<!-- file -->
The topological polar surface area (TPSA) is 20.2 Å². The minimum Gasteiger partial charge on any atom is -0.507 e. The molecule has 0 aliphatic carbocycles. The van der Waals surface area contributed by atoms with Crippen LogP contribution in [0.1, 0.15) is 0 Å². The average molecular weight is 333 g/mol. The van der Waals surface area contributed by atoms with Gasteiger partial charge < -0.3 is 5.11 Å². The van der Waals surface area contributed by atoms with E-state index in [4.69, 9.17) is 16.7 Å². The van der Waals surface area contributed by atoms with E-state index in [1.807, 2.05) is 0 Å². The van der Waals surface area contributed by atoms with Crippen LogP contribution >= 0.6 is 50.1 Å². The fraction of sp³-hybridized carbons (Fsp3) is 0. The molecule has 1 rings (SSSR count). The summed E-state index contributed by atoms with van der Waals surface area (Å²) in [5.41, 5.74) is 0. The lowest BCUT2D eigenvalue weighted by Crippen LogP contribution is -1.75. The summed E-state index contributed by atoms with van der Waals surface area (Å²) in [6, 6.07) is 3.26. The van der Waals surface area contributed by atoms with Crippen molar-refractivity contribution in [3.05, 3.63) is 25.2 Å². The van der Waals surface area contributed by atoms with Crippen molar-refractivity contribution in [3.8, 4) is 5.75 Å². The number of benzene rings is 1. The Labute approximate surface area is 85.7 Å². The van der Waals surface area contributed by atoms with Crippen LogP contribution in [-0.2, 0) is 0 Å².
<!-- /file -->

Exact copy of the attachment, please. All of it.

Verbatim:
The topological polar surface area (TPSA) is 20.2 Å². The minimum Gasteiger partial charge on any atom is -0.507 e. The molecule has 0 aliphatic carbocycles. The van der Waals surface area contributed by atoms with Crippen LogP contribution in [0.1, 0.15) is 0 Å². The average molecular weight is 333 g/mol. The van der Waals surface area contributed by atoms with Gasteiger partial charge < -0.3 is 5.11 Å². The van der Waals surface area contributed by atoms with E-state index in [4.69, 9.17) is 16.7 Å². The van der Waals surface area contributed by atoms with E-state index in [1.807, 2.05) is 0 Å². The van der Waals surface area contributed by atoms with Crippen LogP contribution >= 0.6 is 50.1 Å². The fraction of sp³-hybridized carbons (Fsp3) is 0. The molecule has 1 rings (SSSR count). The summed E-state index contributed by atoms with van der Waals surface area (Å²) in [5.41, 5.74) is 0. The lowest BCUT2D eigenvalue weighted by Crippen LogP contribution is -1.75. The summed E-state index contributed by atoms with van der Waals surface area (Å²) in [6, 6.07) is 3.26. The van der Waals surface area contributed by atoms with Crippen molar-refractivity contribution in [3.05, 3.63) is 25.2 Å². The van der Waals surface area contributed by atoms with Crippen molar-refractivity contribution in [3.8, 4) is 5.75 Å². The number of benzene rings is 1. The Labute approximate surface area is 85.7 Å². The van der Waals surface area contributed by atoms with Crippen LogP contribution in [-0.2, 0) is 0 Å².